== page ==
Do you ever feel frustrated with your country’s lack of action against climate change?
Maybe you can take comfort in the fact that some other nations have their act together (and learn how to help your country do the same).
Here’s what it takes to go green, and what some sustainable countries are up to.
What makes a country sustainable?
The general idea of sustainability is difficult to measure, especially when you’re examining an entire country. Luckily, the Yale Center for Environmental Law & Policy has it covered.
The Environmental Performance Index ranks countries on their sustainability performance across 41 categories. The categories span from water sanitation to ecosystem biodiversity and are rated on a 100-point scale. Each rating is then compounded to produce the country’s overall sustainability score.
Top 5 sustainable countries
These countries have the top five highest rankings in the 2020 EPI report. Though they’re not perfect, their commitment to sustainability means they’re on the right track. Check out the great work they’re doing!
EPI Score: 82.5
Denmark has exceptional scores across its EPI profile, but one area it particularly excels in is emissions. Its emissions for most major greenhouse gasses have been steadily declining over the past ten years, earning them the top spot in the world for emission growth of CO2, CH4, and SO2.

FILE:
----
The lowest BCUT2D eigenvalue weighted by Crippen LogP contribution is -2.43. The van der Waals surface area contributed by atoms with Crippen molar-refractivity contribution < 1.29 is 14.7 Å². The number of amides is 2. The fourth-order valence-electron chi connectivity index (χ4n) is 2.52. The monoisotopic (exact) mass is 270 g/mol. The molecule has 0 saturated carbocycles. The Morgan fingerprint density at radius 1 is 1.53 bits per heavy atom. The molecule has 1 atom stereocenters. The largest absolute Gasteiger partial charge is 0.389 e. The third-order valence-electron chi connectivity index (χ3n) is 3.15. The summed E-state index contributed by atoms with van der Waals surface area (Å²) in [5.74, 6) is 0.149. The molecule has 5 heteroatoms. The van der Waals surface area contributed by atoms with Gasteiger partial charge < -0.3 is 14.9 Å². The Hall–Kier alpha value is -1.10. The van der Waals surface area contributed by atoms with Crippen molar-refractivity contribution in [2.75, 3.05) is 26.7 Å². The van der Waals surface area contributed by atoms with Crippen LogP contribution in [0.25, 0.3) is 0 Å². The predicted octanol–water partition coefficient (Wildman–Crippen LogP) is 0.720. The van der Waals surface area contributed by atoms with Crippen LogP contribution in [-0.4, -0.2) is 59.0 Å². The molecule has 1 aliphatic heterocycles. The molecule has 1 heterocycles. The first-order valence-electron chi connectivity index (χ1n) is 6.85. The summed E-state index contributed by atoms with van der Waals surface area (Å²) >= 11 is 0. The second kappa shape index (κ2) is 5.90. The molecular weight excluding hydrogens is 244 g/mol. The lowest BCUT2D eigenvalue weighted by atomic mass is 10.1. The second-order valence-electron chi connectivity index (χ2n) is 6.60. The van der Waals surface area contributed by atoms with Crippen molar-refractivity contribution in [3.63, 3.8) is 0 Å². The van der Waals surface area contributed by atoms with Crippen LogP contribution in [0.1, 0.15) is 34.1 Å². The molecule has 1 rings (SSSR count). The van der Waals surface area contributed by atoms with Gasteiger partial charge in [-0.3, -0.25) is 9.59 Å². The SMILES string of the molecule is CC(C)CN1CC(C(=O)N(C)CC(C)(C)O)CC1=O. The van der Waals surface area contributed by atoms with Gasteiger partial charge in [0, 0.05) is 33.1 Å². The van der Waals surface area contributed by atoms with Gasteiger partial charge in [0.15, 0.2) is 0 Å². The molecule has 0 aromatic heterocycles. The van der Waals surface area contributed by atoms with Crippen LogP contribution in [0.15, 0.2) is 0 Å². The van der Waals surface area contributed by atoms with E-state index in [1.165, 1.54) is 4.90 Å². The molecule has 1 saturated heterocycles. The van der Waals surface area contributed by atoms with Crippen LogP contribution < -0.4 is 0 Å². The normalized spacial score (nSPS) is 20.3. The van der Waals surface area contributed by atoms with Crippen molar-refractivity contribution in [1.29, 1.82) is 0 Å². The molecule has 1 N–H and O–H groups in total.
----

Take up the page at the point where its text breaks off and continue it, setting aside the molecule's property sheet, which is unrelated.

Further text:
One thing that helps keep Denmark’s emissions so low is its commitment to renewable energy- in 2018, it sourced over 30% of its energy from renewables. The Danish government has a goal to use renewables for all of its electricity and heat by 2035, followed by 100% of all its power by 2050.
Another important aspect of Denmark’s sustainability is its waste management. It scored a 99.8 in this category of the EPI, which means that 99.8% of the country’s waste is controlled in order to mitigate environmental risk (avoiding littering). The Danish government is also making adjustments towards a more circular economy, which would help with waste prevention.
EPI Score: 82.3
Luxembourg scores consistently well across categories in its EPI profile, and that’s perhaps due to the strong environmental policies that are in place. All buildings, for example, are required to have an “energy passport” which details the energy efficiency of a building. There are numerous grants and subsidies that can upgrade buildings with lower scores of efficiency.
The Luxembourgish government also has a policy in place to transition to a more circular economy, which includes designing things to last and cutting back on littering. They even recognize the importance of reducing food waste and have been working on an awareness program to help citizens cut back on how much they throw away.
One of Luxembourg’s best performing categories is ecosystem vitality and biodiversity. In 2013 they introduced a program to provide beehives and flowering plants for local bee colonies, which works in tandem to support the many community gardens that are in place. See a few of the beehives below.
EPI Score: 81.5
Switzerland’s strongest EPI category is sanitation and drinking water. As “Europe’s resivoir”, its 800 wastewater treatment plants cut back on micropollutants for many neighboring countries. This also helps protect the biodiversity of Swiss aquatic life.